“We understand that many couples don’t want to put their life on hold indefinitely, but still want to celebrate their marriages with those who mean the most to them,” said Interim Pastor Rev. Dr. Andrew McDonald. “But we still felt it imperative to provide a reasonable amount of safety with all the traditional trappings of a church wedding.”
McDonald understands the quandary couples face better than most. He, too, was scheduled to be married in a large church wedding in 2020. Instead, he and his wife, Tamara, eloped.
Some couples who booked their nuptials at the Old Stone Church in 2020 have put their plans on hold, while some chose to scale back their ceremony to still be married on their original date.
“Most of the couples we contacted were grateful for the option; most maintained their sense of humor as we realigned their ceremonies to meet the new guidelines, and everyone realized that this is just what we have to deal with for the time being,” said McDonald. “Those who wanted to go ahead with a small ceremony and still have their big, traditional, church wedding at a later date, we will work with them to make it happen at a later date.”
Klouser realized a new business model was essential for her wedding business to survive.
What she came up with are two all-inclusive, micro wedding packages that start at $1,200. Except for wedding attire and photography, Klouser’s micro wedding offerings allow couples to customize their ceremony – even add a small celebration with an upgraded package that starts at $2,100 – for a much more affordable price tag.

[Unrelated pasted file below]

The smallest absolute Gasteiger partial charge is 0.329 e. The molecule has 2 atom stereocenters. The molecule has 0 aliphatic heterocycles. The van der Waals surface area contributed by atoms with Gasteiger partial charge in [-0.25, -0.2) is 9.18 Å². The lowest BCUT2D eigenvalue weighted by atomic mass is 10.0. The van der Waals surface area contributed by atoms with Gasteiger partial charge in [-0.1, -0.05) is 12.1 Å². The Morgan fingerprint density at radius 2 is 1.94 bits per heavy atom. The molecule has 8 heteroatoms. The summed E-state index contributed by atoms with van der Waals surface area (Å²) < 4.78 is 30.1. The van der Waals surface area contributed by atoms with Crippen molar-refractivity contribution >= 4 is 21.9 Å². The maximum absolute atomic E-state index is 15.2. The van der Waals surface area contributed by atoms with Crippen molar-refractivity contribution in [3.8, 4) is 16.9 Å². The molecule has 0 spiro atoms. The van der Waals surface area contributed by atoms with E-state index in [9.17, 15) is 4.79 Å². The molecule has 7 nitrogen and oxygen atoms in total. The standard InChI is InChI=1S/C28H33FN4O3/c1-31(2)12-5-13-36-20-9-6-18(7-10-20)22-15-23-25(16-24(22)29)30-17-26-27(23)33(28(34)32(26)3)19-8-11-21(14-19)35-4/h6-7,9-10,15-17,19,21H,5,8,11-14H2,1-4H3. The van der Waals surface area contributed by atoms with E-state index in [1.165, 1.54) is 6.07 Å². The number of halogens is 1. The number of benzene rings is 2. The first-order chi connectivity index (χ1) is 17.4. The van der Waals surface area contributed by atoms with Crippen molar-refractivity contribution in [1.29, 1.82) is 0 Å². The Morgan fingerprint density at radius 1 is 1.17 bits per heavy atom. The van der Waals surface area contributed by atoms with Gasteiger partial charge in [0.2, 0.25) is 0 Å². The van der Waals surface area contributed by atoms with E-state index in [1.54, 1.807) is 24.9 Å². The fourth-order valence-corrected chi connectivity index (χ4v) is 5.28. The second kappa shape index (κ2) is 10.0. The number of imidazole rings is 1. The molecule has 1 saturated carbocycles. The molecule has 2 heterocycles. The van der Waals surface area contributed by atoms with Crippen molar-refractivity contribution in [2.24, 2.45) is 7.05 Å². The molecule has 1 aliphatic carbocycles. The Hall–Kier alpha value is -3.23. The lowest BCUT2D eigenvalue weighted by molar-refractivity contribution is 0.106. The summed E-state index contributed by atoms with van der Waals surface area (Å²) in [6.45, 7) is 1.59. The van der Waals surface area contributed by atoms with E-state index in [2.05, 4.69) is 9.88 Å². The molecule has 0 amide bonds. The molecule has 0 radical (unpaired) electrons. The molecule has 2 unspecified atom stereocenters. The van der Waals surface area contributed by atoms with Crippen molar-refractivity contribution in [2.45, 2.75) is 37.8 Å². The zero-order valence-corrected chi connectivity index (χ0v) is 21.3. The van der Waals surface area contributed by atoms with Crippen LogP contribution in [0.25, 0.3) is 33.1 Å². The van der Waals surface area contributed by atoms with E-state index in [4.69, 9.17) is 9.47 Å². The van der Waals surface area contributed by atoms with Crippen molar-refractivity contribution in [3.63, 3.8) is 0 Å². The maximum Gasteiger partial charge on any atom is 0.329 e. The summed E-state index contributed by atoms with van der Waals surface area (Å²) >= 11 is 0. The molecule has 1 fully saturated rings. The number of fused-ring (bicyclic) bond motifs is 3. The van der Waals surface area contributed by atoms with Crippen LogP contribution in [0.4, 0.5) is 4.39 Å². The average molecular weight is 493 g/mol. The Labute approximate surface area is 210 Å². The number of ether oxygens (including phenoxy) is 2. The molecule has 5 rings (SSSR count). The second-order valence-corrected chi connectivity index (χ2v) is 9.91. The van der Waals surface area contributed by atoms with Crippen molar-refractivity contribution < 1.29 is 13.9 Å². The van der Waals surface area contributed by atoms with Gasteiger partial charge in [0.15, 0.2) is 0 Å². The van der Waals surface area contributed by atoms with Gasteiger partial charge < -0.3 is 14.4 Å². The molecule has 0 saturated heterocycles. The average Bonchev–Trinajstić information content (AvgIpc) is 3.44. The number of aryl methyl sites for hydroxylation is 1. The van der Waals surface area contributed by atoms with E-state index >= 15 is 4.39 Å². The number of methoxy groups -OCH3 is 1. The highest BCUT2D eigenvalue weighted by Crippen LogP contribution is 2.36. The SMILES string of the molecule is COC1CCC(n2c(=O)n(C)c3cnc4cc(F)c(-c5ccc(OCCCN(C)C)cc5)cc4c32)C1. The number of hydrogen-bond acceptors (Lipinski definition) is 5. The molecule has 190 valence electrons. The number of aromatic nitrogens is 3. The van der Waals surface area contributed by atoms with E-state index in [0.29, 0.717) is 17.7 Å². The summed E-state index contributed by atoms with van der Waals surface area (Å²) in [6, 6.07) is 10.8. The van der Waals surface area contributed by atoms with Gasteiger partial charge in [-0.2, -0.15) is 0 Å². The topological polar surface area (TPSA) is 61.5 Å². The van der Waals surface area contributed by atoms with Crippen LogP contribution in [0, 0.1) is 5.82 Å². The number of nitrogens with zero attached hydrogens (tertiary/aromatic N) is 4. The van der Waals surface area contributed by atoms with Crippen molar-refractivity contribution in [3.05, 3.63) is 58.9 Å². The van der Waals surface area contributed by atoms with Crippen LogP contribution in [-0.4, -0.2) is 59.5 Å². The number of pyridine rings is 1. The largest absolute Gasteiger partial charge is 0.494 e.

Couples may choose between an indoor or outdoor venue. They send photos of preferences such as colors, styles for wedding bouquets and music. The in-house venue staff then creates their vision as closely as possible, while still being able to work within the micro wedding budget.
Most of Klouser’s 2021 wedding bookings are now for micro weddings, or if a large wedding was already planned, couples are reimagining their weddings on a much smaller scale.
“Now that we know that this virus is not going away anytime soon, and that 2021 is not going to offer them a regular wedding either, a lot of people specifically want a micro wedding so they can still have the wedding they want, at the venue they want, but just in a much safer way,” she said. “Most couples are aware that this is how things are right now and they don’t want to wait to get married and they are good with it.”
As for the Wellens, Allison said there are no regrets.
“While there is still the hope that we can have the big reception party we planned — and celebrate our marriage with everyone we originally invited — we were able to spend the day with the people who mean the most to us and, actually, have a wedding that was more ‘us’ than what the larger, more traditional, weddings call for. It wasn’t the original dream, but it was a reimagined dream and it couldn’t have been any better.”